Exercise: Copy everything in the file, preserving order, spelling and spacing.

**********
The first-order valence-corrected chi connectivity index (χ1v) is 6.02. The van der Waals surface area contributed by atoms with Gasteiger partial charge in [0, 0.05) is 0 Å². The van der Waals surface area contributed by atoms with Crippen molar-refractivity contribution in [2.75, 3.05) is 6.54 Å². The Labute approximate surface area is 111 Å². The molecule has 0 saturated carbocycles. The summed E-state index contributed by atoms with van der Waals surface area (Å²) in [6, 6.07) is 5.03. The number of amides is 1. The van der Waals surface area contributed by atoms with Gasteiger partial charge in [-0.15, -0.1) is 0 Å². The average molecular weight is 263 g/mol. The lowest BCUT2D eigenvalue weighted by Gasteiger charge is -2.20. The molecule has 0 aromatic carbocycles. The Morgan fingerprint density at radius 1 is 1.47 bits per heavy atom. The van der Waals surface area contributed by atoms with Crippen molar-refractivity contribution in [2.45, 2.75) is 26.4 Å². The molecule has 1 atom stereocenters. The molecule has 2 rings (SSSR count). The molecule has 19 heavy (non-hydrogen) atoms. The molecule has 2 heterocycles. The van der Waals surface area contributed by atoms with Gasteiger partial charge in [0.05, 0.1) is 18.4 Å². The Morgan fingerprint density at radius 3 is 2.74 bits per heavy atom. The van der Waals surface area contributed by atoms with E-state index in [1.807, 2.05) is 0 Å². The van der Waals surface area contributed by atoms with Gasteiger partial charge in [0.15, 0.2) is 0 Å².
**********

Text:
The first-order valence-corrected chi connectivity index (χ1v) is 6.02. The van der Waals surface area contributed by atoms with Gasteiger partial charge in [0, 0.05) is 0 Å². The van der Waals surface area contributed by atoms with Crippen molar-refractivity contribution in [2.75, 3.05) is 6.54 Å². The Labute approximate surface area is 111 Å². The molecule has 0 saturated carbocycles. The summed E-state index contributed by atoms with van der Waals surface area (Å²) in [6, 6.07) is 5.03. The number of amides is 1. The van der Waals surface area contributed by atoms with Gasteiger partial charge in [-0.15, -0.1) is 0 Å². The average molecular weight is 263 g/mol. The lowest BCUT2D eigenvalue weighted by Gasteiger charge is -2.20. The molecule has 0 aromatic carbocycles. The Morgan fingerprint density at radius 1 is 1.47 bits per heavy atom. The van der Waals surface area contributed by atoms with Crippen molar-refractivity contribution in [2.45, 2.75) is 26.4 Å². The molecule has 1 atom stereocenters. The molecule has 2 rings (SSSR count). The molecule has 19 heavy (non-hydrogen) atoms. The molecule has 2 heterocycles. The van der Waals surface area contributed by atoms with Gasteiger partial charge in [0.05, 0.1) is 18.4 Å². The Morgan fingerprint density at radius 3 is 2.74 bits per heavy atom. The van der Waals surface area contributed by atoms with E-state index in [1.807, 2.05) is 0 Å². The van der Waals surface area contributed by atoms with Gasteiger partial charge in [0.15, 0.2) is 0 Å².